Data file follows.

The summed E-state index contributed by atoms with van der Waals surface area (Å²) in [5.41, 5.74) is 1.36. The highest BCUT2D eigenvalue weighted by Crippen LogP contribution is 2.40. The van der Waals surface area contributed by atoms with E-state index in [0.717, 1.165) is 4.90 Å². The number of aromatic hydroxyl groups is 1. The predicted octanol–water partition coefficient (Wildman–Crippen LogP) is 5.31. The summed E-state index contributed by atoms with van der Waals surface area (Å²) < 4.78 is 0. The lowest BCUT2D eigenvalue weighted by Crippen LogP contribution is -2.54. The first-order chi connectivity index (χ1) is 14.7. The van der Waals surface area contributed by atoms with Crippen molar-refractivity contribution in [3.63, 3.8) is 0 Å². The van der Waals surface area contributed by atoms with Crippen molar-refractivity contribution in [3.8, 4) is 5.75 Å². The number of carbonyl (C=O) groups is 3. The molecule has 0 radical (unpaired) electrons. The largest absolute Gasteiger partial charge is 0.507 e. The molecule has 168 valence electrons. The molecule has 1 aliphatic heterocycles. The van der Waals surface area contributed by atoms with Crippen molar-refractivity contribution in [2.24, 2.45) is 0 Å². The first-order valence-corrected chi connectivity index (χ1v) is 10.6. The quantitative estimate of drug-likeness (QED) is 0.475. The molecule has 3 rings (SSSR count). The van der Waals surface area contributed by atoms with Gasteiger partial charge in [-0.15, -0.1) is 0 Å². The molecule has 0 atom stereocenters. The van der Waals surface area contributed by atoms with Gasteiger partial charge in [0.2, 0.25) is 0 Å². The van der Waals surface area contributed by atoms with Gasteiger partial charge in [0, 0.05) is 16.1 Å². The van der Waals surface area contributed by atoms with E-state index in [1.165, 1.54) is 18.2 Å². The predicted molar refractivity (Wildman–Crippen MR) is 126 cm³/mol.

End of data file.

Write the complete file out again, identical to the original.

The summed E-state index contributed by atoms with van der Waals surface area (Å²) in [5.41, 5.74) is 1.36. The highest BCUT2D eigenvalue weighted by Crippen LogP contribution is 2.40. The van der Waals surface area contributed by atoms with E-state index in [0.717, 1.165) is 4.90 Å². The number of aromatic hydroxyl groups is 1. The predicted octanol–water partition coefficient (Wildman–Crippen LogP) is 5.31. The summed E-state index contributed by atoms with van der Waals surface area (Å²) < 4.78 is 0. The lowest BCUT2D eigenvalue weighted by Crippen LogP contribution is -2.54. The first-order chi connectivity index (χ1) is 14.7. The van der Waals surface area contributed by atoms with Crippen molar-refractivity contribution in [3.63, 3.8) is 0 Å². The van der Waals surface area contributed by atoms with Crippen molar-refractivity contribution in [3.8, 4) is 5.75 Å². The number of carbonyl (C=O) groups is 3. The molecule has 0 radical (unpaired) electrons. The largest absolute Gasteiger partial charge is 0.507 e. The molecule has 168 valence electrons. The molecule has 1 aliphatic heterocycles. The van der Waals surface area contributed by atoms with Crippen molar-refractivity contribution in [2.24, 2.45) is 0 Å². The first-order valence-corrected chi connectivity index (χ1v) is 10.6. The quantitative estimate of drug-likeness (QED) is 0.475. The molecule has 3 rings (SSSR count). The van der Waals surface area contributed by atoms with Gasteiger partial charge in [-0.15, -0.1) is 0 Å². The molecule has 0 atom stereocenters. The van der Waals surface area contributed by atoms with Gasteiger partial charge in [0.2, 0.25) is 0 Å². The van der Waals surface area contributed by atoms with Gasteiger partial charge in [0, 0.05) is 16.1 Å². The van der Waals surface area contributed by atoms with E-state index in [1.165, 1.54) is 18.2 Å². The predicted molar refractivity (Wildman–Crippen MR) is 126 cm³/mol.